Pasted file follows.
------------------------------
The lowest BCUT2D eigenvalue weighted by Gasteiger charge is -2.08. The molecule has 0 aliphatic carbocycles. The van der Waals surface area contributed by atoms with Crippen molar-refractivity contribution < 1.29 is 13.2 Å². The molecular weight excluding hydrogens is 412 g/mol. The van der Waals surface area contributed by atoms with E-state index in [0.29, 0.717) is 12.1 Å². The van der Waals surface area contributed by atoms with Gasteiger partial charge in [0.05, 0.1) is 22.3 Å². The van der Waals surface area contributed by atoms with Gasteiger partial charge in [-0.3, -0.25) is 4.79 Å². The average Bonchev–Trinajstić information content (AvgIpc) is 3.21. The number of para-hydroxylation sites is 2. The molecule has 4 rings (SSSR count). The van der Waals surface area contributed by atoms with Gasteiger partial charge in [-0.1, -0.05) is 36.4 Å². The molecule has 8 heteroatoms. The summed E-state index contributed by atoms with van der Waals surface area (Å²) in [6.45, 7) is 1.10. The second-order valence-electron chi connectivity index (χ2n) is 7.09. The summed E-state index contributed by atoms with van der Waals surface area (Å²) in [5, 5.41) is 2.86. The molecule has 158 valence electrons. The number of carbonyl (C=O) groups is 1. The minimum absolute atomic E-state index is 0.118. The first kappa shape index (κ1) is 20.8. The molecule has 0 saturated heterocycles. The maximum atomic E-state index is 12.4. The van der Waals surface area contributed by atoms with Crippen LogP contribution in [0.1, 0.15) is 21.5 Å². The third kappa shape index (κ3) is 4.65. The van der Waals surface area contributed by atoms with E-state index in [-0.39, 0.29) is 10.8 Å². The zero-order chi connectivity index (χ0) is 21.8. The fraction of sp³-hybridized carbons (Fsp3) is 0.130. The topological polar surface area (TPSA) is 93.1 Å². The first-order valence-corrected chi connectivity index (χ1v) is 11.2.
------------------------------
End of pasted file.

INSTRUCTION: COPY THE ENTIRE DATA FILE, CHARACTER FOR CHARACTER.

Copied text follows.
The lowest BCUT2D eigenvalue weighted by Gasteiger charge is -2.08. The molecule has 0 aliphatic carbocycles. The van der Waals surface area contributed by atoms with Crippen molar-refractivity contribution < 1.29 is 13.2 Å². The molecular weight excluding hydrogens is 412 g/mol. The van der Waals surface area contributed by atoms with E-state index in [0.29, 0.717) is 12.1 Å². The van der Waals surface area contributed by atoms with Gasteiger partial charge in [0.05, 0.1) is 22.3 Å². The van der Waals surface area contributed by atoms with Gasteiger partial charge in [-0.3, -0.25) is 4.79 Å². The average Bonchev–Trinajstić information content (AvgIpc) is 3.21. The number of para-hydroxylation sites is 2. The molecule has 4 rings (SSSR count). The van der Waals surface area contributed by atoms with Gasteiger partial charge in [-0.1, -0.05) is 36.4 Å². The molecule has 8 heteroatoms. The summed E-state index contributed by atoms with van der Waals surface area (Å²) in [6.45, 7) is 1.10. The second-order valence-electron chi connectivity index (χ2n) is 7.09. The summed E-state index contributed by atoms with van der Waals surface area (Å²) in [5, 5.41) is 2.86. The molecule has 158 valence electrons. The number of carbonyl (C=O) groups is 1. The minimum absolute atomic E-state index is 0.118. The first kappa shape index (κ1) is 20.8. The molecule has 0 saturated heterocycles. The maximum atomic E-state index is 12.4. The van der Waals surface area contributed by atoms with Crippen LogP contribution in [0.1, 0.15) is 21.5 Å². The third kappa shape index (κ3) is 4.65. The van der Waals surface area contributed by atoms with E-state index in [-0.39, 0.29) is 10.8 Å². The zero-order chi connectivity index (χ0) is 21.8. The fraction of sp³-hybridized carbons (Fsp3) is 0.130. The topological polar surface area (TPSA) is 93.1 Å². The first-order valence-corrected chi connectivity index (χ1v) is 11.2.